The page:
Recent online conversations about rioting and racism have made it clear that many writers and many readers are unaware that explaining a behavior is not the same as justifying it. I’ve seen commentators who believe they are engaged in a single conversation, when in fact two separate conversations are taking place.
For example, one person says that rioting makes sense (explanation). Another jumps in to say rioting is wrong (justification). They speak past each other, misreading and mischaractgerizing, and the comment chains get long. You’ve seen these conversations on Facebook, Twitter, and the comment boards of news sites. Commentators escalate and engaging in the anti-social (used here to mean the opposite of pro-social) behaviors of vilifying and insulting the other side. And all this happens when the two groups’ viewpoints are not mutually exclusive.
Explanation is a search for root causes. In this case, it is linking the recent actions of local law enforcement in Minnesota and the broader context of the nation’s history with racism to protesting, rioting, and looting. Understanding why something happens can help prevent negative behaviors and promote positive ones. Trying to explain why we behave in a certain way, or giving context in which one behavior leads to another, is explanation.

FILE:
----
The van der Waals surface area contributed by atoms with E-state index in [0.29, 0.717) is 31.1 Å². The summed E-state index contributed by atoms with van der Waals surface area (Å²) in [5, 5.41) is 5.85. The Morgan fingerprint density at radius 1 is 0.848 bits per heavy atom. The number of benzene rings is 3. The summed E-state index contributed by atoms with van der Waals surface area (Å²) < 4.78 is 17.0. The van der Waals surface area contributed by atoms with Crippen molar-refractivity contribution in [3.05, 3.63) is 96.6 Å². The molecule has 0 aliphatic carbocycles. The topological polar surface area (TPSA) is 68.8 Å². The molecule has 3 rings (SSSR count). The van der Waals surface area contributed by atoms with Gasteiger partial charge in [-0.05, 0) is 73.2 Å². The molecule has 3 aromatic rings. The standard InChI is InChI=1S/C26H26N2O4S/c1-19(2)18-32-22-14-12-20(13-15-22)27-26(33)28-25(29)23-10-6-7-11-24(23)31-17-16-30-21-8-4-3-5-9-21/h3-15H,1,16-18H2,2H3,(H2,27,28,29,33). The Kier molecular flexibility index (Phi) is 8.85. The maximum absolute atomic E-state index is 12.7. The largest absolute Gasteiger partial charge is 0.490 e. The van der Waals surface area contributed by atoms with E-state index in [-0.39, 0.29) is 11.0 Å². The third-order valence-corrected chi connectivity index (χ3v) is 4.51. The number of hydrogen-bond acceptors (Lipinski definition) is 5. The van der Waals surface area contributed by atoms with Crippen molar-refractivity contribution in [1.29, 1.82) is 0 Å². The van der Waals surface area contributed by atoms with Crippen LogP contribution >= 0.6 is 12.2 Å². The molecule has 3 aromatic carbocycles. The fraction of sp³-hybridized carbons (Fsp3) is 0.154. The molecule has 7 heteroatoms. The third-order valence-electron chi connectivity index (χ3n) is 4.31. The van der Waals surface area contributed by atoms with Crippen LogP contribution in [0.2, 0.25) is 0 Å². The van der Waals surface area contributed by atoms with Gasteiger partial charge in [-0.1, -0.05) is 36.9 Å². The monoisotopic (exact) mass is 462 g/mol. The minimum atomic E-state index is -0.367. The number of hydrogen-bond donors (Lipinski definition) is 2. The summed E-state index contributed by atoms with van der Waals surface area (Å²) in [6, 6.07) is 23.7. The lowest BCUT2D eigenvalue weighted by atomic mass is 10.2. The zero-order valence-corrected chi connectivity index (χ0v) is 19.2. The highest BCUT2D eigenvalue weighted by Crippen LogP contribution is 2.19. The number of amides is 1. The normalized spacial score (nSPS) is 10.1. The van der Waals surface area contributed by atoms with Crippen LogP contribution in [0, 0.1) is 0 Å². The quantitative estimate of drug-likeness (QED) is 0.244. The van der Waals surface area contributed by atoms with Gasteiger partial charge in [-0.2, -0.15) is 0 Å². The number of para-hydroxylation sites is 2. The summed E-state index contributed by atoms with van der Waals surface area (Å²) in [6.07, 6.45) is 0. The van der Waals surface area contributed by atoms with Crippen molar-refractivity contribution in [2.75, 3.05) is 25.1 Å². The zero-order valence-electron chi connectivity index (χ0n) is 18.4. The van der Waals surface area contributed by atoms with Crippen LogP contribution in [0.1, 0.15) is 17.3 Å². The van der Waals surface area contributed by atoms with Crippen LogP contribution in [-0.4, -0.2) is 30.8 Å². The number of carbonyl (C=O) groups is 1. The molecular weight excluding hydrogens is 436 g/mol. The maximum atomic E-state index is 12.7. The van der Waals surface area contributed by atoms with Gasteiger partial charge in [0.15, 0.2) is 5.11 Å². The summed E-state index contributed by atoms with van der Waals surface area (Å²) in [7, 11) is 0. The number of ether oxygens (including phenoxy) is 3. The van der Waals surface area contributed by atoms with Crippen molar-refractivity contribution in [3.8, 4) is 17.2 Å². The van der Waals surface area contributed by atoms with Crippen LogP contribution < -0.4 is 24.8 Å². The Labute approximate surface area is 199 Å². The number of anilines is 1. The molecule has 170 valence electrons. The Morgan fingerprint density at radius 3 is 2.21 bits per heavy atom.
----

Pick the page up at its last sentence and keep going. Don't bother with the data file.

Personally, I see many factors that explain the riots. For starters, there’s a global pandemic going on, which has lead to record unemployment. Millions of Americans are wondering when, or even if, they’ll be able to go back to work. The healthy and employed have adopted new habits, staying home as much as possible, wearing masks, and maintaining physical distance from friends and family. We’re five months away a presidential election, along with the accompanying political fights on mainstream and social media. All of these factors had already strained the American public when videos of white men killing black men came to our attention. Millions have taken to the streets in protest. Some have started rioting and looting. So, yes, I can a confluence of stresses crashing together that explains why people are looting.
That explanation should not be confused with justification. Acknowledging racial issues (explanation) does not make rioting any less damaging to the lives and livelihoods of the innocent. As a prominent Atlanta resident said, “We’re burning our own house down.” Like him, I do not think rioting is justified. Anger? Action? Seeking for justice? Protesting? Yes. Violence and looting? No.
These two separate conversations get mashed into one, both in the current conversation about rioting and in many other contexts. As a result, we all too often misread the other side and heatedly escalate the conversation. At some point (typically after insults, dismissiveness, and anger) we give up, having accomplished nothing except to further the animosity and division that hurt our society further.
Remembering there is a difference between explanation and justification can save us the time and emotional effort we expend speaking past each other, and it can help us differentiate between effective and ineffective dialogue.